I am posting my article about Writing Centers from my weekly primary newsletter in hopes that you will share your list! What works well for you? (scroll down)
When considering what to post this week, I stumbled upon a wonderful article by Gayle Robert that encourages us to examine classroom spaces.
The article inspired me to think again about writing centers – an inviting place where all the luscious writing supplies are stored within students’ reach. Here is my thinking and a list of the items in my center.
(If you need an explanation for any of the items on my list, you’ll find it in chapter 2 of my book No More I’m Done which you can read online.)
For a time, I secretly feared that the real purpose of the writing center was to indulge my love of office supplies. (Many of you have heard me say that I’m drawn to Staples the way other women are to shoe stores.) However, letting go of control of supplies helps your students behave independently and frees you to teach writing. After years of working in classrooms other than my own, I do believe having a supply center is essential to a well-oiled workshop.
The writing center can be a permanent or mobile area in the classroom. I’ve seen writing materials rolled in on carts during writing time, or contained in shoe-pocket organizers that are prominently hung when needed.
Here are the supplies I store in my writing center. I’ve divided my list into two categories: items deemed mandatory and those that are optional.
ü Blank paper, story paper, notebook paper
ü Date stamp and ink pad
ü Pencils: standard and blue or green pencils for editing
ü Alphabet charts (may be on folders or adhered to desks)
ü Scissors and tape
ü Graphic organizers
ü Editor’s checklists
ü Scrap paper and supply request forms
ü Pens (often preferred over pencils)
ü Crayons, colored pencils, markers
ü Sticky notes
ü Baby name book
ü Children’s magazines
ü Hole punch
ü Brad fasteners
ü Writing offices
Why a baby name book? If you have ever asked your students to complete a story map before composing, you know that primary students have a tendency to fill in the character section with names of their friends. There’s usually a lot of hubbub as students show one another what they’ve recorded. (Think Valentine’s Day without the sugar.) This can be particularly disruptive in second grade, where the ups and downs of transitory friendships are often the undercurrent of the day, and feelings are easily hurt. But even if there was not a concern of social issues trumping writing, the main problem from a writing instructor’s point of view is that fiction that features one’s young friends quickly stalls after the introduction. Once students have listed the primary characters, the plot goes nowhere. Why? Well, for one, it’s very hard for any writer to use his or her imagination when the material is real flesh and blood. And perhaps, once the fun of selecting and listing the characters is over, the story itself loses energy.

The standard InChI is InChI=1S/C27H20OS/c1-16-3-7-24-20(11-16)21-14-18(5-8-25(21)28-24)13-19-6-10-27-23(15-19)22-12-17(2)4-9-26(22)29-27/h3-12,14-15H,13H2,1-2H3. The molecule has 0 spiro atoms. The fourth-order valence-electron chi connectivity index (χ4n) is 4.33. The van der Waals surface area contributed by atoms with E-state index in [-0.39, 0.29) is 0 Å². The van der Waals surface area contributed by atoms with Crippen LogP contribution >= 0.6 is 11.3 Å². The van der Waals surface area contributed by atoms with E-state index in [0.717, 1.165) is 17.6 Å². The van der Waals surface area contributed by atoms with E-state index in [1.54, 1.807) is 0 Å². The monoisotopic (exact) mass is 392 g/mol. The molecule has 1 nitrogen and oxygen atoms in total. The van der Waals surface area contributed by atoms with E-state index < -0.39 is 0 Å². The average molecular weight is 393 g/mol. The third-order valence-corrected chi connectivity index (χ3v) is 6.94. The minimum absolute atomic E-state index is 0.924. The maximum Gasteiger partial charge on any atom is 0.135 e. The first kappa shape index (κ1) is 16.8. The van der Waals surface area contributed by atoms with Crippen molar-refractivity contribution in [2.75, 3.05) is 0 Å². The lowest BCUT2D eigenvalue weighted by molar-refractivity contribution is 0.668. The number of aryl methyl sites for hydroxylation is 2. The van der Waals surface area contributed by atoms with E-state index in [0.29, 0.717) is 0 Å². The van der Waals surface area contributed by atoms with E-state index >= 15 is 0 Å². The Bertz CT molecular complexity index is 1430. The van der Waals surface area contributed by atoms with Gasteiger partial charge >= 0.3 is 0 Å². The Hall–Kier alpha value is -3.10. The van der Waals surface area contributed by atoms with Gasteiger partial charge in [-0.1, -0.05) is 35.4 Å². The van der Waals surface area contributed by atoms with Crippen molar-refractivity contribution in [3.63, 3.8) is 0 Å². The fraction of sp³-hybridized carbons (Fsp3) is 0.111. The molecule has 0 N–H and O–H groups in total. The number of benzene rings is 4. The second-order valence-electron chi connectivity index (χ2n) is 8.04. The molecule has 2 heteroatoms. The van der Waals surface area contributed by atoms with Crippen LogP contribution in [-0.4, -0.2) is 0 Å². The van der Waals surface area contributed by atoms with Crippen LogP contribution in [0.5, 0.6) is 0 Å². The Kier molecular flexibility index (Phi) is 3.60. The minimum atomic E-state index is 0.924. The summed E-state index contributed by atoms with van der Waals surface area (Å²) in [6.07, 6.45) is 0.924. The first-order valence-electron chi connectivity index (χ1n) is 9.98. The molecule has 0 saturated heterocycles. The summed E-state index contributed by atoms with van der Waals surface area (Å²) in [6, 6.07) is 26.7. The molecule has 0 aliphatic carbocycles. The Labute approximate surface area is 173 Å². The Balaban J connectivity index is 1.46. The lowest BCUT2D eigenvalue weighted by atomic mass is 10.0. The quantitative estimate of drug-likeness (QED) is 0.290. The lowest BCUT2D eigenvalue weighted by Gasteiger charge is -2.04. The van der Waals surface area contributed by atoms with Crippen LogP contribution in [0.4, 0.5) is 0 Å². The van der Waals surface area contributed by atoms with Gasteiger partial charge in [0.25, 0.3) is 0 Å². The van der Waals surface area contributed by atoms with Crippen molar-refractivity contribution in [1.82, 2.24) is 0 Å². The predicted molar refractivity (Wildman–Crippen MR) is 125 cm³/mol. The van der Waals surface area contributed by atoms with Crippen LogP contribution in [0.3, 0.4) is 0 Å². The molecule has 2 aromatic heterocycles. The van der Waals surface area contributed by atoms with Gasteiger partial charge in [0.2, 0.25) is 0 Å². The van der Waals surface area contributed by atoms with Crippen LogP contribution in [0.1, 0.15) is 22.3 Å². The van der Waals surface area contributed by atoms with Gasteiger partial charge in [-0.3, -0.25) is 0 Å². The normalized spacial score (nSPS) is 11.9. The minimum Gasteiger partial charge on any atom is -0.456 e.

So I tell students that as an author, I never use names of people I know in my fiction. In fact, I do quite the opposite. I turn to a baby name book to find truly unique names-names that are seldom heard and will come alive on the page. (My first picture book, A Net of Stars, features Etta, Harper, and Fiona-names seldom heard where I live in the Northeast.) I place a baby name book in the writing center and suggest they try this technique. It quickly becomes one of my most dog-eared resources. (If you don’t want to invest in a baby name book, bring in an outdated phone book, which provides first and last names.)
Adapted from the upcoming study gudie for No More "I’m Done!" Fostering Independent Writers in the Primary Grades by Jennifer Richard Jacobson